It’s a tradition unlike any other in college basketball.
Every first Friday in December for the last 23 years, students, faculty, alumni, and the Taylor University community gather at Odle Arena for a night of basketball, festivities, and most importantly, fun. It’s one of the university’s most popular sporting events of the year – and one that Taylor students gear themselves up for weeks in advance.
“It’s the best home court advantage in the country on this Friday in December,” Taylor Head Coach Josh Andrews said. “It really is. It doesn’t lose its appeal at any time. You really start to feel it in the mid-afternoon, and to see everybody outside and in our fieldhouse…it’s pretty crazy.”
Inside the arena was a scene that would give the Cameron Crazies at Duke or the Oakland Zoo at Pittsburgh a run for their money. From floor to ceiling, Odle was full of students dressed up in costumes ranging from former IU head coach Bobby Knight to the Men in Black to Andrew Luck to the cow from the Chick-fil-A commercials.
And the energy that emanated from the crowd was electric from the opening tip to the final whistle.
“It’s an event for our community at the end of the day, and the basketball team gets to be featured in it,” Taylor shooting guard Mason Degenkolb said. “We are super happy to be able to provide the event to create the atmosphere for the community.”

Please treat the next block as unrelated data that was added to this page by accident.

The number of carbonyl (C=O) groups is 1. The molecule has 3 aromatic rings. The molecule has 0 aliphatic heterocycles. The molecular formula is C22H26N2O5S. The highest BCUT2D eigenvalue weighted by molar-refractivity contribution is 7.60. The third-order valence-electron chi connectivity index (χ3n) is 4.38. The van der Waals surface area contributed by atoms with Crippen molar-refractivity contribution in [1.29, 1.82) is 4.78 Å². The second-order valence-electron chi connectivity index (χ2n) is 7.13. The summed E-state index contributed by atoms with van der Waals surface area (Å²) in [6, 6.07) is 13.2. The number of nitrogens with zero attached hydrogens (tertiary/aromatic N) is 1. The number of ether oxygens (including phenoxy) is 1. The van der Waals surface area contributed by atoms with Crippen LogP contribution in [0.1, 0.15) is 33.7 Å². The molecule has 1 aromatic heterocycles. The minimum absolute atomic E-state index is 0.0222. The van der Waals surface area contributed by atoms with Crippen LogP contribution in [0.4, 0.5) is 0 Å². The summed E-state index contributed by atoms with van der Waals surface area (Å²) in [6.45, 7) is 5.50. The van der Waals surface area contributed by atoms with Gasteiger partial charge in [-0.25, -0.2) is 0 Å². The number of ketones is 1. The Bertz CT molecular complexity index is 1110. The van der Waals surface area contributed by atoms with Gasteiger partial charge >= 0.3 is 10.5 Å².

Heading into their 23rd Silent Night contest against the Ohio-Chillicothe Hilltoppers, the Taylor Trojans had a record of 21-1 – their only loss coming last season.
But on Friday night, a dominant performance on both ends of the floor helped the Trojans record win No. 22, as they defeated the Hilltoppers by a score of 89-50.
As is tradition in the Silent Night game, the crowd must remain silent until the Trojans score 10 points.
Luckily for the fans in attendance, it only took the Trojans 2:23 to reach that 10-point threshold.
Degenkolb opened the game with a triple, and both James McCloud and Jason Hubbard followed with field goals to give the Trojans a 7-0 advantage.
After the Hilltoppers answered with a three of their own, the basketball found its way into the hands of Taylor point guard Ryan Robinson. The senior made no mistake, sinking Taylor’s second three-pointer of the contest and sending the Taylor crowd into a frenzy.